The urge within man to protect home, family, country cannot be quieted.
We didn’t see the wounds, my cousins and I. We were children. We saw things clearly, people clearly, the way children do. We saw our Pop Pop for the man he was, radiating goodness and joy from within some inner, ceaselessly brimming, well.
Memories can be funny things, but those of my childhood remain clear.
Timmie Eugene Stephens was a good man. I knew it then. I know it now. Love made him more so. He radiated unfettered love like the sun relinquishes it’s heat out into the world.
Pop Pop taught us young’uns (his word) about God.
He taught us when we stood beside him, following his movements as he grasped handfuls of white bread and held it up into the air. We stood beside him in the knee high water of the murky Coosa River and waited for the ducks which must have watched from overhead for this old man who beckoned daily. And down they would come in swoops so close that we trembled in fear at the onslaught of such undisciplined beasts.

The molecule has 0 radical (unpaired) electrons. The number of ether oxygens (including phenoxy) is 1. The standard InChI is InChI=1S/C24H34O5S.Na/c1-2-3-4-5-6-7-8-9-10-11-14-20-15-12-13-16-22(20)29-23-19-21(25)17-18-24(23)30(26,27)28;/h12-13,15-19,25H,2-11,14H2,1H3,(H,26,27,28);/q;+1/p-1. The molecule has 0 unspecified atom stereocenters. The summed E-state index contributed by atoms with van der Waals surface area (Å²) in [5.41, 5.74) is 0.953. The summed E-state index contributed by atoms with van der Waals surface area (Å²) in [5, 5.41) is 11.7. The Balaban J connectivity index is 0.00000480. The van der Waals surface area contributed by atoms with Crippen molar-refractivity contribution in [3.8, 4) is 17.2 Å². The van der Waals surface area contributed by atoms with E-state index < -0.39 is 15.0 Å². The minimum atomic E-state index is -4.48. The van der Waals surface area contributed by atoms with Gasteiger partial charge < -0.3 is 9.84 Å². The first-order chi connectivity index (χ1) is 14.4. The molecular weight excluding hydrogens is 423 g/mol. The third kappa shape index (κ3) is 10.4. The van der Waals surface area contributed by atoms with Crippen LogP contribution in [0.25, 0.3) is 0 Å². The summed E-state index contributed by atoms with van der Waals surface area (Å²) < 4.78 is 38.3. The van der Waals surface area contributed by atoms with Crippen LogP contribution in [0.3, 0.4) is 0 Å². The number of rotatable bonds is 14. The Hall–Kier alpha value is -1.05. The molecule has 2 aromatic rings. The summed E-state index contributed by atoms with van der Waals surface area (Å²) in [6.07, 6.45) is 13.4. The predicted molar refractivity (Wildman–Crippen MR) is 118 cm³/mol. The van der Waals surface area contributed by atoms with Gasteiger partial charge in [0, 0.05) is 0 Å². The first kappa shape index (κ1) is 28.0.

Bird in the brush, tune in your heart; life was pure and simple in his eyes. Hard work and pleasure went hand in hand. He would call us to him, show off his newest creation -a miniature water wheel in the front courtyard; a sunken porcelain claw foot tub filled with fresh dirt, compost, and red worms for fishing. He taught us about the fruits of the Catawba trees -you know, it’s worms! The fish we would surely catch filled our dreams, and his.
The knowledge he shared, the lessons he taught, are the things I still believe. They are the way I see the world. And through his appreciative eyes the world is beauty all around.
Never will I forget his influence on my young life, the pride I felt when we listened to him quietly play his guitar in church, singing a hymn he had recently penned. Never will I forget sitting near as he shared his stories of Anzio and the brave men he called ‘buddies’, nor the sacrifice he so willingly made for our country.
God bless them all, every man and woman. Honor and Remember.